10/27: inpute devices:
measure and display something

I made two sensors this week: capacitative touch sensor using the step response PCB board and a ligth sensor using the light PCB board.

Here is the step response PCB board and the python output:

Some ideas I would like to implement with capacitative sensors in the future:

  • multitouch screen/ surface
  • exam stress sensor (something you place under paper, detect force of pen on paper and correlates to stress level/ subject performance

Here is the light PCB board and the python output:

For the display portion of the assignment, I decided to play with the light sensor. I considered many ways in which I could use the light sensor. Here are several examples:

  • measure light
  • tilt sensor (see a proof of concept movie here)
  • proximity sensor (very short range)
  • slider
  • button press

My goal was to use the light sensor to zoom into photos with TKinter. Little light should result in a large photo while a lot of light should result in a small photo. I began by displaying a circle which is small when there is a lot of light and becomes large when there is little light. A short video of the movie is here and the commented code is here (you will need to give it a python extension to use it). One screenshot of the circle is here:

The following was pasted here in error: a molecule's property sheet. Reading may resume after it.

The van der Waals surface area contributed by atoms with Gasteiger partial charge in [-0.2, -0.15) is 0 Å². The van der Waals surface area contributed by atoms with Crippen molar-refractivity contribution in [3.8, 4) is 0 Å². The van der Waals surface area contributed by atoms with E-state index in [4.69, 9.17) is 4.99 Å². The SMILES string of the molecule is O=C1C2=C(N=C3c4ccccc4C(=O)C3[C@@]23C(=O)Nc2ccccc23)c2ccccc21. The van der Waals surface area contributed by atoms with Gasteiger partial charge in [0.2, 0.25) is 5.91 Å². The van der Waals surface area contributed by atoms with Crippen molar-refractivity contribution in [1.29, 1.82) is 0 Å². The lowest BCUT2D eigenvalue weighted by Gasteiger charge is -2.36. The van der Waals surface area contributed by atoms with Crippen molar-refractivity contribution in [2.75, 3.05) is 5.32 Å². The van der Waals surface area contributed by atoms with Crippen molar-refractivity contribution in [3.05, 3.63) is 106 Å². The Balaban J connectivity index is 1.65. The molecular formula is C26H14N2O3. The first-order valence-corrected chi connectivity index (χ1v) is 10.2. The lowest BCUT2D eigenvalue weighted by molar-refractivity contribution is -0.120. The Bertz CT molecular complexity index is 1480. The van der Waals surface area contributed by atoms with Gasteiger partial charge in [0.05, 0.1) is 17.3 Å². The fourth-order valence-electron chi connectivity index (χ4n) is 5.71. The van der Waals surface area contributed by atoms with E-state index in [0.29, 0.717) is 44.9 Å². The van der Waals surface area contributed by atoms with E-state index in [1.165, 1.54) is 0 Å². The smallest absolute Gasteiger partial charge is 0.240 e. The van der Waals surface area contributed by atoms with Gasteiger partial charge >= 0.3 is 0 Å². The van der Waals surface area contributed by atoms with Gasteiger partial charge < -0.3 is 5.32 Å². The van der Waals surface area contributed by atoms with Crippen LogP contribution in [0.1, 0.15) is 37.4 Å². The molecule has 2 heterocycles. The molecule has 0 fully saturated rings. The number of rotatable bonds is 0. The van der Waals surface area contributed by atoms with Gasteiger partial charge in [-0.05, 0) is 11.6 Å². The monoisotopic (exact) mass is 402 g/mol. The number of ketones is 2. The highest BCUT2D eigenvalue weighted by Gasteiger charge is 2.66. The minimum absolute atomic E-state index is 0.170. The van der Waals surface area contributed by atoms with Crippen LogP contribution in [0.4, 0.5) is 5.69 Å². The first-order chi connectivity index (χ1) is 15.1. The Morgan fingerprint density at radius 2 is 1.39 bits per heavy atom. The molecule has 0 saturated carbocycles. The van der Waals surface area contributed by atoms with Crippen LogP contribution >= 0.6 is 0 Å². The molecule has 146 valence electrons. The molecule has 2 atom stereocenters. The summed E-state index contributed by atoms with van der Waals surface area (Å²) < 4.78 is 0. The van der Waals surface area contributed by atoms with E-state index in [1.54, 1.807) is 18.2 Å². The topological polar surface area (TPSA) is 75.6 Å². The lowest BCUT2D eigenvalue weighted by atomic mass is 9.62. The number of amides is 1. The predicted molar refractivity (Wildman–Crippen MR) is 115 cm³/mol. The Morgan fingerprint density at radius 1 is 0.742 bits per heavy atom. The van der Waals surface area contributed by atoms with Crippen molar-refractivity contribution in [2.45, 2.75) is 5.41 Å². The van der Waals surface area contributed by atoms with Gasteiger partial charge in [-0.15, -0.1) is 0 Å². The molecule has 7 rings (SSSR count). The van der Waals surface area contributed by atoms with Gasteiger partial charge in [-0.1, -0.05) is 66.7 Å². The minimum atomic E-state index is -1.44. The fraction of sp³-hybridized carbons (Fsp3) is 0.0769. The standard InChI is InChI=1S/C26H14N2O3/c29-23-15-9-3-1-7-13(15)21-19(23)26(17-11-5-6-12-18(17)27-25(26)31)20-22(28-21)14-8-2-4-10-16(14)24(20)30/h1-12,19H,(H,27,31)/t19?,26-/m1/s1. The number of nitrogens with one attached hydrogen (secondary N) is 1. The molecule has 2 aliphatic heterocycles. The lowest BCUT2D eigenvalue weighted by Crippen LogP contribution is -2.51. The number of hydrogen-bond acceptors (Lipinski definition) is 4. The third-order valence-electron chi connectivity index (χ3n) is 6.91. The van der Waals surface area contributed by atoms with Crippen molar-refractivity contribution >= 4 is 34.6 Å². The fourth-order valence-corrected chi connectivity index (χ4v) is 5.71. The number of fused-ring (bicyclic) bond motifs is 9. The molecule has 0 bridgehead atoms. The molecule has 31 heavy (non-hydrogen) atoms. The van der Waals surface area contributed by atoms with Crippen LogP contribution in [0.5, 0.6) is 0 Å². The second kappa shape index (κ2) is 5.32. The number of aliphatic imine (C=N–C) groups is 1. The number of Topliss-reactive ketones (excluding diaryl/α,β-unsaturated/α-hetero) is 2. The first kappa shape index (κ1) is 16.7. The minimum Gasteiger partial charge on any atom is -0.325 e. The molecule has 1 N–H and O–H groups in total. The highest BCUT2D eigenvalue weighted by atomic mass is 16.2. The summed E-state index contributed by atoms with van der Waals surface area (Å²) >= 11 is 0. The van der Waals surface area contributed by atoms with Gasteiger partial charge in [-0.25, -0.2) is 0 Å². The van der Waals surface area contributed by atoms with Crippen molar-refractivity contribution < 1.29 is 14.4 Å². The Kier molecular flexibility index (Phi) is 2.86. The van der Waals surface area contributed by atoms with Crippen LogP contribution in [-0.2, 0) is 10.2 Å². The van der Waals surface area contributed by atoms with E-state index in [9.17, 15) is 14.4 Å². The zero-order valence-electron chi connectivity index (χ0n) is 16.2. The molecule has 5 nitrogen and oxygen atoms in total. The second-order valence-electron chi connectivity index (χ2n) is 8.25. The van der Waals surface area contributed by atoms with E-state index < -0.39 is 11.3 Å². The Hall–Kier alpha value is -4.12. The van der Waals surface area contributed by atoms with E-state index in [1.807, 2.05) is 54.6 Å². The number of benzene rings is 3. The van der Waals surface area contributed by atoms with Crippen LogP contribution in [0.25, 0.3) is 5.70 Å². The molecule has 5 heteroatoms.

Note about running these python scripts - when using IDLE, I had to remove and reinsert the usb into my computer each time I tested my code until I discovered it is better simply to click on the file as if opening an application. Maybe this will save someone some time...

With this complete, I turned my attention to displaying a photo on the canvas and zooming the photo by reducing light on the sensor. I downloaded Python's Imaging Library (PIL) which allows you to use photos with TKinter. The code is here (you will need to give it a python extension and input your own photo directors/photo to use it). A short movie demonstrating my working prototype is here.

I thought this would be an easy modification, but ImageTk and canvas.create_image are very different from the other canvas items - I had to run the canvas.create_image in the idle loop to get it to work. Additionally, the program cannot update large photos quickly, and there is a large delay because python updates much slower than the photo sensor information coming from the serial connection. Therefore, I modified the photo image so that it was 8.95 KB, 300 x 400 px (originally, 177 KB, 600 x 800 px).

This is the modified photo I used in the python code:

Here are some of the screenshots of my working program: